Types of Coffee Grinders
If you’ve ever had coffee from freshly ground beans you know that there’s nothing quite like it. Getting packaged coffee grounds probably never tasted quite the same to you again after that first cup, right? You realized that you wanted to grind your own coffee but weren’t sure just what you needed to get or how to find the right grinder.
Commercial espresso grinders are designed to take the fresh beans and break them down into the grounds that you’ve likely used in your other coffee makers. Commercial versions are designed to make large quantities of ground beans all at once. They’re great for those who have a coffee shop or who have a large family and want to grind larger quantities together.
Conical vs Flat Burr Grinder
Another thing to consider is the type of coffee grinder you’re getting if you don’t go with a commercial option. Typically you’re going to choose between a conical burr grinder and a flat burr grinder. With a flat grinder, you get to create a more unique blend and a more individualized cup of coffee or espresso. With a conical burr grinder, you get something that works even without a whole lot of experience.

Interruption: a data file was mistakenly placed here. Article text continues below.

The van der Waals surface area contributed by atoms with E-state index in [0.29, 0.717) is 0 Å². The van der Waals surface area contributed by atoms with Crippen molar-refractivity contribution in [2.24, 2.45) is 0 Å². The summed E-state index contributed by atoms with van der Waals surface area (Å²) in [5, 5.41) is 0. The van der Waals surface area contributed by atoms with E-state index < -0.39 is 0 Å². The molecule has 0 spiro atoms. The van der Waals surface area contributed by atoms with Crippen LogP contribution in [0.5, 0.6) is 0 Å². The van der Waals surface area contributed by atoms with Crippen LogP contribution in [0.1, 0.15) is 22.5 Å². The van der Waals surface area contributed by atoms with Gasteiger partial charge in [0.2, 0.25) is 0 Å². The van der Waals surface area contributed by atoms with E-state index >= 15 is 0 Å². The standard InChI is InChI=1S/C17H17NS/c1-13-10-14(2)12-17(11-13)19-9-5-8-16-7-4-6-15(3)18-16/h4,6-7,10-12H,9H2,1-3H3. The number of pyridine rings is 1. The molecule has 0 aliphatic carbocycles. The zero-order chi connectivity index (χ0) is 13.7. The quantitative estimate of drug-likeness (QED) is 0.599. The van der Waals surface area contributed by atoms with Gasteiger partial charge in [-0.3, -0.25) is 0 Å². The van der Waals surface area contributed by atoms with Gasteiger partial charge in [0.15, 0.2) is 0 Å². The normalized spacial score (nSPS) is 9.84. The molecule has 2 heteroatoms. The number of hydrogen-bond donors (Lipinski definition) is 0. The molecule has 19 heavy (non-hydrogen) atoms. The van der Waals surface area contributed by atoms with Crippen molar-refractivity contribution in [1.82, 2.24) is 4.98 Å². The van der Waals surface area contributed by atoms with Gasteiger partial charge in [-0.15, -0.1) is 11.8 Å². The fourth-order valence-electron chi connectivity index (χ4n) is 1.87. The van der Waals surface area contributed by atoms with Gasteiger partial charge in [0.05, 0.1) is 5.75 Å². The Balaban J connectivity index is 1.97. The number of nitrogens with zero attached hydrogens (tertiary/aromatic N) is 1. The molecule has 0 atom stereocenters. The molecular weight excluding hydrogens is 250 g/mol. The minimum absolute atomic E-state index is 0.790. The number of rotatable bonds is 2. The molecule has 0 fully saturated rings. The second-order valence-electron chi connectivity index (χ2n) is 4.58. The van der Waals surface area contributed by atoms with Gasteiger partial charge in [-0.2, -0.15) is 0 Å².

You don’t need to be a barista to get the perfect cup of coffee from the grounds you’re creating. And that’s true whether you’re using a commercial grinder, a conical one or a flat one. Though, of course, you’re going to get the best response out of a flat burr grinder if you know what you’re doing. You can still get a whole lot higher quality than you would get from pre-ground coffee no matter which way you go.
Have Complete Control Over Your Coffee
With a grinder, you’re going to have complete control. First, you get to decide when to grind your beans, so you only grind them right before you’re ready to brew. Next, you get to decide on just how fine of a grind you’re getting. All of this is going to affect the strength of your coffee, but no matter what you choose you’ll be getting stronger and better than pre-ground coffee.
The reason you’re getting something better? When coffee is ground it loses some of its oils and the longer it sits the more flavor it starts to lose until you’re left with just a small fragment of what it used to be. Freshly ground coffee retains the oils and all of the flavor so you get the coffee the way it was meant to be.